One Subway turkey sandwich and a bag of chips later (really, that's what we get every year), I'm back in the saddle for the last 20 miles, which are usually pretty anti-climactic after the big scary hill and the Park. Not this year! The trees lining the route through the Park were not only beautiful, they broke the head wind. Once west of Bastrop we were in open country (like riding around Katy) and completely exposed. A lot of the riders began to struggle and I spent most of the time on the drops, in a low gear, remembering my spin class lessons and keeping a good, high cadence. About ten miles in a pace line went past with two BHP riders. On the next descent I pssed them, only to have them catch me on the flat. this went on for a while and then I decided to drop into the line and draft for a while. This worked pretty well but too my shame I didn't take a turn at the front. The group made good time and we soon got to the second rest stop where we took a brake. I chatted with the BHP riders and realised it was Brooke and her friend, who I'd met last year. We went our separate ways but I'm very grateful to them for helping me through a tough section of the ride.
This stop (in Webberville, I think) had clearly seen a lot of rain in the last few days. The road was flooded so the riders had to exit by walking across a muddy sports field. I didn't think this was a problem until I tried to clip in to my pedals - the left cleat was clogged and wouldn't engage fully. With less than ten miles to go I decided not to bother with trying to clear it. Just outside Webberville there was a small country church by the road (there are lots of these humble structures on the back roads between Houston and Austin) with a marquee showing the unforgettable legend "God answers kneemail". That little chuckle got me a few more miles down the road, where we finally saw the Austin city limit sign (followed by a very unnecessary "historical markers in city" sign).
Sadly, there are five very hilly miles between the city limit and the finish line. Fortunately, one half of the right lane was coned off for us by the Police, so we're out of the traffic, but of course that means that all the riders are jammed in together. By this time the field has thinned out quite a bit so it's safe enough. I'm starting to recognise the terrain and then we're on a long descent into downtown Austin and crowds are forming along the barriers. The noise level ramps up and I cruise along close enough to the barrier to high-five the kids, which gets me a big cheer. A sharp left turn and we go under the finish sign, and another one is over.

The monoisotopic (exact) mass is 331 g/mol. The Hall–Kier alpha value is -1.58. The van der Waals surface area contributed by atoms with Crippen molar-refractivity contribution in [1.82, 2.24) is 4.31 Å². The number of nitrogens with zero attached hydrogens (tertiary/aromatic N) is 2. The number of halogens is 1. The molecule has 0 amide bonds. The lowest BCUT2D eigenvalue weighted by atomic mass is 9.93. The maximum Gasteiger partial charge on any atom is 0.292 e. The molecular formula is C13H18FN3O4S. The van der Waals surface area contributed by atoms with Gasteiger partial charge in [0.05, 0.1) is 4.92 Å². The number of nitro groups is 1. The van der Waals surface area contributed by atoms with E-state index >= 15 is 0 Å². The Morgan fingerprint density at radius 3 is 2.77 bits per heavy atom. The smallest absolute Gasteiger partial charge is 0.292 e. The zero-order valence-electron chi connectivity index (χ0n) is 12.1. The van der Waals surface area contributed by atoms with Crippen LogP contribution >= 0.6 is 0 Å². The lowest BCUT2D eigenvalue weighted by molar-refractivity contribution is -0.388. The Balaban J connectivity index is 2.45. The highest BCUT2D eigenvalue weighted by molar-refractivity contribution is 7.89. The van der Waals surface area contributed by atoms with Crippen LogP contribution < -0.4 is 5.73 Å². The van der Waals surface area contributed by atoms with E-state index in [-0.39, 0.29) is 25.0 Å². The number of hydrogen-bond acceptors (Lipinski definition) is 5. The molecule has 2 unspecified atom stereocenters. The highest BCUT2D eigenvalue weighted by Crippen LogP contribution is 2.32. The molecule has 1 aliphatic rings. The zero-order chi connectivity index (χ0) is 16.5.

I find some BHP volunteers who point me to the tent, where to my surprise I'm one of the first riders in. I expected to arrive before Kevin but not before Dave and Phil. Anyway, I grab a cold Shiner beer and sit down for a chat with my team-mates, before heading off for a shower. The lines at the shower trucks are very short and I'm under a good stream of hot water pretty quickly. Back at the tent and some of the other riders are trickling in. Phil, Dave and Kenny roll up - they've had a torrid time, with lots of flats (making it a pretty tough weekend in all - see Phils' blog).
Phil and I get photographed together (Phil in cycling gear, me in my glow-in-the-dark Camembert Electrique t-shirt)
by the official BHP photographer, and Phil tells me that everyone will see the shot and think it's Paddy.
I want to wait for Kevin but it's getting late and I'm getting fried, so I pick up the bus back to Houston. There's a nasty wreck on I-10 that slows us down but we get back at about 6.30. I walk down to the high school where Mary-Claire is waiting for me in my car.
Overall it was quite an anti-climactic ride, despite the tough conditions - I guess I'm used to doing two days now. But my fund-raising will be close to my target of $5,000, and BHP will match every cent -